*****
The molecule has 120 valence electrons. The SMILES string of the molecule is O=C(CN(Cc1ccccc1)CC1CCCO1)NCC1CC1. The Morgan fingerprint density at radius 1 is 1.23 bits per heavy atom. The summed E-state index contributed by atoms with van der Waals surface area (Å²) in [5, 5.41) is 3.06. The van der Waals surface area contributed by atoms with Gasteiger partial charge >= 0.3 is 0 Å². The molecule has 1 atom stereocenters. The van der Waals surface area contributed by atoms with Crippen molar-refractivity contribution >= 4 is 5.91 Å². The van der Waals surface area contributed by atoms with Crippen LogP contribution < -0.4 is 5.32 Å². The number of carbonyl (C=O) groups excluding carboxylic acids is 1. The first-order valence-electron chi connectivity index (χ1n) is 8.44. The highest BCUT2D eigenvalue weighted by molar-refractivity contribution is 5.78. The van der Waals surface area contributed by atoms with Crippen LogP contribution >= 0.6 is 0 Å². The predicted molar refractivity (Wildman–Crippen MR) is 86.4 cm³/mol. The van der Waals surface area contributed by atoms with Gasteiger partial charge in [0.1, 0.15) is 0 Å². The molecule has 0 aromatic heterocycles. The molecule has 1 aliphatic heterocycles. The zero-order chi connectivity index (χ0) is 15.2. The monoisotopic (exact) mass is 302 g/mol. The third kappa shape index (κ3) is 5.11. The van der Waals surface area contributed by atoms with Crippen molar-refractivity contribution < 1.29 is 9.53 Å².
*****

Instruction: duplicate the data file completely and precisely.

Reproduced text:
The molecule has 120 valence electrons. The SMILES string of the molecule is O=C(CN(Cc1ccccc1)CC1CCCO1)NCC1CC1. The Morgan fingerprint density at radius 1 is 1.23 bits per heavy atom. The summed E-state index contributed by atoms with van der Waals surface area (Å²) in [5, 5.41) is 3.06. The van der Waals surface area contributed by atoms with Gasteiger partial charge >= 0.3 is 0 Å². The molecule has 1 atom stereocenters. The van der Waals surface area contributed by atoms with Crippen molar-refractivity contribution >= 4 is 5.91 Å². The van der Waals surface area contributed by atoms with Crippen LogP contribution < -0.4 is 5.32 Å². The number of carbonyl (C=O) groups excluding carboxylic acids is 1. The first-order valence-electron chi connectivity index (χ1n) is 8.44. The highest BCUT2D eigenvalue weighted by molar-refractivity contribution is 5.78. The van der Waals surface area contributed by atoms with Crippen LogP contribution >= 0.6 is 0 Å². The predicted molar refractivity (Wildman–Crippen MR) is 86.4 cm³/mol. The van der Waals surface area contributed by atoms with Gasteiger partial charge in [0.1, 0.15) is 0 Å². The molecule has 0 aromatic heterocycles. The molecule has 1 aliphatic heterocycles. The zero-order chi connectivity index (χ0) is 15.2. The monoisotopic (exact) mass is 302 g/mol. The third kappa shape index (κ3) is 5.11. The van der Waals surface area contributed by atoms with Crippen molar-refractivity contribution < 1.29 is 9.53 Å².